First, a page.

Photographed by:Dustin Knox
The air buzzed with heat, the sun beat down on our backs, and we stepped over shotgun shells strewn over the walkway leading us along the edge of a large field rowed with planters of strawberries and vines thick with blackberries. âWe actually try to shoot âem, but it's mostly noise,â Matt Unger, of Unger Farms (Cornelius, OR), reassures, when he catches us staring at the spent red casings. By 'em, he means starlings, blackbirds, robins, finches. Birds, basically, are pests. They do an estimated 150 million dollars of damage every year to berry crops in the United States. Matt Unger occasionally fires off his gun to keep the myriad berry-hungry birds as far away as possible.
Not wanting to die seems like a pretty good deterrent, because the Unger grounds, which total 144 acres, are thriving and don't at all seemed pecked over. At the end of our private tour, we thank Matt profusely. It doesn't occur to us until much later that we'd behaved pretty much like pests ourselves the entire tour, touching, sniffing, tasting everything. Our personal favorite was the soft, rich Obsidian blackberries, though the Ungerâs are best known for their larger-than-life strawberries.
The Unger Farm was just one of many berry farms represented at the Oregon Berry Festival, which we attended earlier that morning. The entire parking lot of the Eco-Trust building in Portland, Oregon was blocked off and tents and booths erected for a quasi-Farmerâs Market dedicated to berry propaganda and your taste buds. It was all very close and communal. People handed out pamphlets, set up signs. The Berry Health Benefit booth claimed that red raspberries alleviate Arthritic pain; that blueberries improve your memory; that strawberries promote cardiovascular health. Indeed, the Don Kings of the love muscle's longevity.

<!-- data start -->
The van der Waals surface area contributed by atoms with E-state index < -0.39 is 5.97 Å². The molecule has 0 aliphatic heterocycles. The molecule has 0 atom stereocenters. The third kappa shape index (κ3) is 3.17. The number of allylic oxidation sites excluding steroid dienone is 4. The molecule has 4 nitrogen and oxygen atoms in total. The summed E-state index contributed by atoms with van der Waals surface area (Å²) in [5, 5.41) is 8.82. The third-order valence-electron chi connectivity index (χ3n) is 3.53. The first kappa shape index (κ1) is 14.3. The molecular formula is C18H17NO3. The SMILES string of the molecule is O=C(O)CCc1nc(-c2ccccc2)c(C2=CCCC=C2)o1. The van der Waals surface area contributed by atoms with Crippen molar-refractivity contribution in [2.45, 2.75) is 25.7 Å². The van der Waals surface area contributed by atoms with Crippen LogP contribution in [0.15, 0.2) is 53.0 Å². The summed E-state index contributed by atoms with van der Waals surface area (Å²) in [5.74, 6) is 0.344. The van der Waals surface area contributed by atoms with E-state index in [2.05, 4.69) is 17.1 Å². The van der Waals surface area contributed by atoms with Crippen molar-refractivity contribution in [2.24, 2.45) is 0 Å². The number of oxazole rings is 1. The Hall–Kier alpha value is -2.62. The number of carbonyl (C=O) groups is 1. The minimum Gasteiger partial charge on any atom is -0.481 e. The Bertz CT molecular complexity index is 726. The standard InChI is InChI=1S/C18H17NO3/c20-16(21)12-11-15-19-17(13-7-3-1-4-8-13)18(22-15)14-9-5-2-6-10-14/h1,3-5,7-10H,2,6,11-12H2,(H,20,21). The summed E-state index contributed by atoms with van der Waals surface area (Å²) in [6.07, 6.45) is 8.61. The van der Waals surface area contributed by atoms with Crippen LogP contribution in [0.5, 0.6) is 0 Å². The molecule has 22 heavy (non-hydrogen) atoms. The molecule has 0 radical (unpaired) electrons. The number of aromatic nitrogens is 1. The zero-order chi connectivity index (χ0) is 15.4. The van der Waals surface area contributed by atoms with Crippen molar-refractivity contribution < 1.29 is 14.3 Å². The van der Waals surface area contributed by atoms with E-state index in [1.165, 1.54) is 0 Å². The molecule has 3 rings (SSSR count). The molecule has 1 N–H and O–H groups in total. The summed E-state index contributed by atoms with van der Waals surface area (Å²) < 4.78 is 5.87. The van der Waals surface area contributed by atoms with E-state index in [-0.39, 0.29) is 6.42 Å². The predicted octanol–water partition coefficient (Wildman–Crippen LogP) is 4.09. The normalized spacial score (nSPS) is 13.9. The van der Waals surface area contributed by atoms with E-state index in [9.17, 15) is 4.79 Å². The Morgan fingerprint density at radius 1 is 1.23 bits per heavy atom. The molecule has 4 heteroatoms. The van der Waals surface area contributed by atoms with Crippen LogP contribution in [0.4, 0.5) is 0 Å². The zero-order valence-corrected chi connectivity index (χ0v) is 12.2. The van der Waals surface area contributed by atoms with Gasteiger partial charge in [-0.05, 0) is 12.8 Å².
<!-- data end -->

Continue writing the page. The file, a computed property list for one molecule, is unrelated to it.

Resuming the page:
Oregon is also the developer and largest producer of what is called the âcabernetâ of blackberries, the Marionberry. The moniker is given for its bright and complex flavors, making it one of the most sought after berries coming out of the Northwest. It was actually born in Oregon too, born and bred at OSU. Oregon produces between 28 million and 33 millions pounds of this one berry annually. When it comes to all the berries, the Mediterranean climate of the NW is the perfect place for producing the sweetest and biggest berries in the world. But the marionberry really proves that the blacker the berry, the sweeter the juice. After finishing with the lot tour, we are escorted to a vendor area, where about fifteen separate booths hosted a variety of value-added products made from berries. Thereâs frozen bags of blueberries, cooking vinegars, confectionary sweets, and, our favorite, liqueursâ¦
By noon weâd had gin, lemon juice, and fresh raspberry cocktails (made well and strong by our friends at New Deal Distillery), and tasted at least three different liqueurs. Our favorite was the blackberry liqueur from Brandy Peak. We quickly snatched up a bottle for the office and then were off. Itâs a small reminder of the clean air, the stained hands, and the sounds of a shotgun going off in the distance.
Written By Alexis Sophie Kozak